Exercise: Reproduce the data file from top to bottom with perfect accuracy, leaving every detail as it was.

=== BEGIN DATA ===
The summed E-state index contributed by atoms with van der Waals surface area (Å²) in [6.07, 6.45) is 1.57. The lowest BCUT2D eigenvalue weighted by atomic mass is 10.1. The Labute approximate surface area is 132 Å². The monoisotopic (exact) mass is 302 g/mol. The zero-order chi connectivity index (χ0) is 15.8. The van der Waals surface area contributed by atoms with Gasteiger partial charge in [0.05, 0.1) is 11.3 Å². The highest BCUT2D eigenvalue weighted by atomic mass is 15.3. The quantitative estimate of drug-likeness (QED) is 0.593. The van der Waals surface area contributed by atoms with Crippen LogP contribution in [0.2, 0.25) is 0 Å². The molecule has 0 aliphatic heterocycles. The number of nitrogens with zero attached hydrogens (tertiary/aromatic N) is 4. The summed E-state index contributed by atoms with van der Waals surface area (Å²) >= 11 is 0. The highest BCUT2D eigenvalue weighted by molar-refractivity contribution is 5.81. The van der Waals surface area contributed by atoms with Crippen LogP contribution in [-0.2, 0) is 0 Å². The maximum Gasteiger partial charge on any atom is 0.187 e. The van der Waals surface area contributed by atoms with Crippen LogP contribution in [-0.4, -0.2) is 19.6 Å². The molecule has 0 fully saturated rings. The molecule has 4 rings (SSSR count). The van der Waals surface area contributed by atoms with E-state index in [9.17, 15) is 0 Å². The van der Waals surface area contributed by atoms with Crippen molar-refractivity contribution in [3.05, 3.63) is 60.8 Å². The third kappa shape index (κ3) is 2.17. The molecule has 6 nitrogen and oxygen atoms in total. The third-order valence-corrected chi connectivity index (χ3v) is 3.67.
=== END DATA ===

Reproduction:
The summed E-state index contributed by atoms with van der Waals surface area (Å²) in [6.07, 6.45) is 1.57. The lowest BCUT2D eigenvalue weighted by atomic mass is 10.1. The Labute approximate surface area is 132 Å². The monoisotopic (exact) mass is 302 g/mol. The zero-order chi connectivity index (χ0) is 15.8. The van der Waals surface area contributed by atoms with Gasteiger partial charge in [0.05, 0.1) is 11.3 Å². The highest BCUT2D eigenvalue weighted by atomic mass is 15.3. The quantitative estimate of drug-likeness (QED) is 0.593. The van der Waals surface area contributed by atoms with Crippen LogP contribution in [0.2, 0.25) is 0 Å². The molecule has 0 aliphatic heterocycles. The number of nitrogens with zero attached hydrogens (tertiary/aromatic N) is 4. The summed E-state index contributed by atoms with van der Waals surface area (Å²) >= 11 is 0. The highest BCUT2D eigenvalue weighted by molar-refractivity contribution is 5.81. The van der Waals surface area contributed by atoms with Crippen LogP contribution in [-0.2, 0) is 0 Å². The maximum Gasteiger partial charge on any atom is 0.187 e. The van der Waals surface area contributed by atoms with Crippen LogP contribution in [-0.4, -0.2) is 19.6 Å². The molecule has 0 fully saturated rings. The molecule has 4 rings (SSSR count). The van der Waals surface area contributed by atoms with E-state index in [9.17, 15) is 0 Å². The van der Waals surface area contributed by atoms with Crippen molar-refractivity contribution in [3.05, 3.63) is 60.8 Å². The third kappa shape index (κ3) is 2.17. The molecule has 6 nitrogen and oxygen atoms in total. The third-order valence-corrected chi connectivity index (χ3v) is 3.67.